Tuesday, March 21, 2006

Tech: Don't let people know what you're saying

I saw a blurb today so wonderful I have to share it:

“If you need to look family, friends, and colleagues in the eye, Logitech’s QuickCam Fusion has a 1.3-megapixel sensor and a 78-degree field of vision. It comes bundled with a stereo headset but Logitech’s “RightSound” technology reduces echo so you can use the QuickCam Fusion with its integrated microphone and your computer’s speakers. “RightLight” compensates for low-light conditions while the flexible clip lets you attach the QuickCam Fusion to a CRT or LCD monitor.”

Got it? This was a snippet in the new devices column of today’s paper. I suspect it was written by the vendor, and inserted in toto by a journo too busy to read it.

So you know what it’s talking about? Did you read it more than once? Or did you take more time over it because I’ve highlighted it over all the other press release drebbidge this week?

It was gibberish to me at first, and I went on to the next item. But I went back And figured it’s some sort of camera. For me, they’re webcams – put them on your computer so someone else can see you over the net. But if you don’t immediately extract the term “Cam”, or if you think “Fusion” is the type of device, well it gets harder. The implication – at first – was that it somehow allowed you to look at “family, friends and colleagues”, but no. It allows them to see you. Now why does it start talking about “stereo headsets” and mikes/speakers? Hmm, I guess it bundles a combined headphones and microphone, and the device itself has a built-in mike.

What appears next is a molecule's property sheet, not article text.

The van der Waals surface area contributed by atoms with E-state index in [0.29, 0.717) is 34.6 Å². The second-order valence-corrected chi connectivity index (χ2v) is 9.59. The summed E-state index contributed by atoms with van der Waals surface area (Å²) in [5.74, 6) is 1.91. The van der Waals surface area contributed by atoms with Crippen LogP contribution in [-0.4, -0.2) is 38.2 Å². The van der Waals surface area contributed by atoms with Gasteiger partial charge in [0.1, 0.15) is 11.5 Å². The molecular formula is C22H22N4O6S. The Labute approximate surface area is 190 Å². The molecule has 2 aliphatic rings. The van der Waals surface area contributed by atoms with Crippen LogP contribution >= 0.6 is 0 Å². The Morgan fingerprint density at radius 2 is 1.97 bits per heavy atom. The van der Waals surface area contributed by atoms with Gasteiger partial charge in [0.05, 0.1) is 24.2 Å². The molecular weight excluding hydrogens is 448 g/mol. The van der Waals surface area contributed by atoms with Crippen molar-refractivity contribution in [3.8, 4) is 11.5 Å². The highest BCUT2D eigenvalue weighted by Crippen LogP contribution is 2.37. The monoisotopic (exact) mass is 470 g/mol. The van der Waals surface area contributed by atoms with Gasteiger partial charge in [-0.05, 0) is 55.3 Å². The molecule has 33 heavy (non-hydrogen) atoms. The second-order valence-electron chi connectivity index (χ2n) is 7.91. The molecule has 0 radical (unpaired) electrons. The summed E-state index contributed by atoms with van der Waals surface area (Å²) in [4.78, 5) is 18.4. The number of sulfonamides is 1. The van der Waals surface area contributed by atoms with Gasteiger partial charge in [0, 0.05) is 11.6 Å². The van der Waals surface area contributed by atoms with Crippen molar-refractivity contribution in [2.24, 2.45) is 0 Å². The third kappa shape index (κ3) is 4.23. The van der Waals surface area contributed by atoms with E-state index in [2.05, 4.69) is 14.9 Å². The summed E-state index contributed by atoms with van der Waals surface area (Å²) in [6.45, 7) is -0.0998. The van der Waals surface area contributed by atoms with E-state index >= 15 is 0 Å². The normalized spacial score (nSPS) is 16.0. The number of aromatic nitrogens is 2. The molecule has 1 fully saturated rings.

There was a photo with the piece, but it was even more inscrutible – and resolution was low.

Sorry, but before I get to parse it properly, I’ve already passed on to the next item. In this particular case, I did a double take because the whole thing was so obtuse.

a) it didn’t say clearly what it was
b) it didn’t say clearly what it did for me
c) it quickly veered on tangents (or are speakers and microphones now standard in webcams?)

I guess the language should make sense to someone already familiar with it. Maybe it’s aimed only at those who work extensively with webcams, and are currently looking to upgrade. But for the average punter, or for the time-poor technorati – and that covers most of us – it’s mumbo jumbo. The eye scans the item quickly, but the brain doesn’t absorb it.

I stopped for this one because it was laughable. But I didn’t stop for countless other items I read over the past week. Next week this vendor won’t be so lucky.

Obviously technologists still find it easier to come up with new ways of communicating than to improve their own communication.

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